When people with children are going through a divorce, they hope and likely anticipate that they will be able to co-parent amicably with their spouse. Sometimes, they choose not to put too many details and rules in the custody agreement, assuming that they’ll work things out as they come along.
However, sometimes, for a variety of reasons, a parent will not honor the arrangement that’s been agreed to, whether formally or informally. That’s called “parenting time interference.” It can seriously disrupt the other parent’s life and schedule. More importantly, it can bring added stress and insecurity to the children caught in the middle of their parents’ conflict.
New York Parental Interference
There are two types of interference: indirect and direct. Indirect interference often involves preventing communication between the other parent and the children, such as not allowing a child to talk to their parent on the phone or email them. It can also include failing to notify the other parent of school or other events.
Direct interference is more serious. Sometimes a parent will take a child without the other parent’s permission or refuse to allow that parent to see the child. They may fail to deliver the child for visitation or custody time as scheduled.
It’s important to know that even if a parent is not paying the ordered child support or is behind in payments, you can’t prevent that parent from seeing the child in retaliation. There are actions you can take if you’re not receiving your child support, but interfering with custody and visitation aren’t among them. This only harms your child’s relationship with his or her parent and can put you in contempt of court.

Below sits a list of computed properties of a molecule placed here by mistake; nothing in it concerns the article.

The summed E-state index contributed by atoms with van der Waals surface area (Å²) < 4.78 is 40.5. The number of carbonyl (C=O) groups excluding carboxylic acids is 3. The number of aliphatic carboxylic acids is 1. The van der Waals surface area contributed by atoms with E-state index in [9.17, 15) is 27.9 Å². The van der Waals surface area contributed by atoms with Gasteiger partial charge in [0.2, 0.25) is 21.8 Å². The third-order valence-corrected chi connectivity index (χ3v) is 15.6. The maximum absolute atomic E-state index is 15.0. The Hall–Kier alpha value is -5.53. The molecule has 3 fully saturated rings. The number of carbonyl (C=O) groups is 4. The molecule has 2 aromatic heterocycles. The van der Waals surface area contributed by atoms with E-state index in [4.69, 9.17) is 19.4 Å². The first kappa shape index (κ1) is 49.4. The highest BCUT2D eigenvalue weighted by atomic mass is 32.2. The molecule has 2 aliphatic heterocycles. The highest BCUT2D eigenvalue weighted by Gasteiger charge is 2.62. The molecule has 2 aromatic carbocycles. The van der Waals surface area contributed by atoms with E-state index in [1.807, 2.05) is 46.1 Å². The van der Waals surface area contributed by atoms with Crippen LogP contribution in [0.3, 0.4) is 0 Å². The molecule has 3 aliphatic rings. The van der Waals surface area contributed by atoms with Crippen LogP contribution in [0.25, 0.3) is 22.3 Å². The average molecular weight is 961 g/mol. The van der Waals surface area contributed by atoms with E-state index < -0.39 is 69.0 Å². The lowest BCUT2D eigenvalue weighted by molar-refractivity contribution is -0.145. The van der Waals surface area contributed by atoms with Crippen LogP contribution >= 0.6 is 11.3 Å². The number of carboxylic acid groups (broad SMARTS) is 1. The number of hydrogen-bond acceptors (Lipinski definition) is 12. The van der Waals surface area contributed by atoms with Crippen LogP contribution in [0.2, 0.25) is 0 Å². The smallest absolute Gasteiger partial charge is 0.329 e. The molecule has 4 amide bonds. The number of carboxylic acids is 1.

Contact a Family Law Attorney in New York
If your co-parent is interfering with your parenting time and you can’t work out the problem out with him or her, you should contact your family law attorney. He or she can advise you on your legal options. Amendments to the parenting plan may also be in order to stipulate more stringent rules. This can help you take legal action against your ex if the interference continues.
Source: FindLaw, “Parenting Time Interference,” accessed June 24, 2016.